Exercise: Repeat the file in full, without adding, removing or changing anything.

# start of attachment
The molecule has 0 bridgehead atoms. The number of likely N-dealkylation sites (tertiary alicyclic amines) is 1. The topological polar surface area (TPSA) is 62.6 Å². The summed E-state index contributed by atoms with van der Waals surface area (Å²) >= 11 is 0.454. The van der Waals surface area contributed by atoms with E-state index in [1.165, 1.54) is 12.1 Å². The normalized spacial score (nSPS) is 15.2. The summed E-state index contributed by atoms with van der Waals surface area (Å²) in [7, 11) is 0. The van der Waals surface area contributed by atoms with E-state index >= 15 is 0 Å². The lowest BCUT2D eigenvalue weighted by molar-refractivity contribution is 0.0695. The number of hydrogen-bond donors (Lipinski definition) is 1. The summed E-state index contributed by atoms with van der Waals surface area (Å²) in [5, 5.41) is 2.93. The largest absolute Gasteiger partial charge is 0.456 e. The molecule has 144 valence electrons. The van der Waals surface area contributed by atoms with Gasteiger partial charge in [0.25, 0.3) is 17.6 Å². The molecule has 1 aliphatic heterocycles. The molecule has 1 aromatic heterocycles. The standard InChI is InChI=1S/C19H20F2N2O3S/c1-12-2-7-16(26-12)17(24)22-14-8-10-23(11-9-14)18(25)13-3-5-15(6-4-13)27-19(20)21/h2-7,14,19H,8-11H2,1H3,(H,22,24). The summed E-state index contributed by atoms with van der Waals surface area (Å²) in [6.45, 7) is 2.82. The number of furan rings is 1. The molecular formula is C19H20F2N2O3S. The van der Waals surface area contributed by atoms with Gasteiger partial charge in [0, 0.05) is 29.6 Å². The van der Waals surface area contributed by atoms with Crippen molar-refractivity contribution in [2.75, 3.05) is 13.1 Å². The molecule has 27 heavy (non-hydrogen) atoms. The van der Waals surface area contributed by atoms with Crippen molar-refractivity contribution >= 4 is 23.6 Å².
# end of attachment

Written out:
The molecule has 0 bridgehead atoms. The number of likely N-dealkylation sites (tertiary alicyclic amines) is 1. The topological polar surface area (TPSA) is 62.6 Å². The summed E-state index contributed by atoms with van der Waals surface area (Å²) >= 11 is 0.454. The van der Waals surface area contributed by atoms with E-state index in [1.165, 1.54) is 12.1 Å². The normalized spacial score (nSPS) is 15.2. The summed E-state index contributed by atoms with van der Waals surface area (Å²) in [7, 11) is 0. The van der Waals surface area contributed by atoms with E-state index >= 15 is 0 Å². The lowest BCUT2D eigenvalue weighted by molar-refractivity contribution is 0.0695. The number of hydrogen-bond donors (Lipinski definition) is 1. The summed E-state index contributed by atoms with van der Waals surface area (Å²) in [5, 5.41) is 2.93. The largest absolute Gasteiger partial charge is 0.456 e. The molecule has 144 valence electrons. The van der Waals surface area contributed by atoms with Gasteiger partial charge in [0.25, 0.3) is 17.6 Å². The molecule has 1 aliphatic heterocycles. The molecule has 1 aromatic heterocycles. The standard InChI is InChI=1S/C19H20F2N2O3S/c1-12-2-7-16(26-12)17(24)22-14-8-10-23(11-9-14)18(25)13-3-5-15(6-4-13)27-19(20)21/h2-7,14,19H,8-11H2,1H3,(H,22,24). The summed E-state index contributed by atoms with van der Waals surface area (Å²) in [6.45, 7) is 2.82. The number of furan rings is 1. The molecular formula is C19H20F2N2O3S. The van der Waals surface area contributed by atoms with Gasteiger partial charge in [0, 0.05) is 29.6 Å². The van der Waals surface area contributed by atoms with Crippen molar-refractivity contribution in [2.75, 3.05) is 13.1 Å². The molecule has 27 heavy (non-hydrogen) atoms. The van der Waals surface area contributed by atoms with Crippen molar-refractivity contribution >= 4 is 23.6 Å².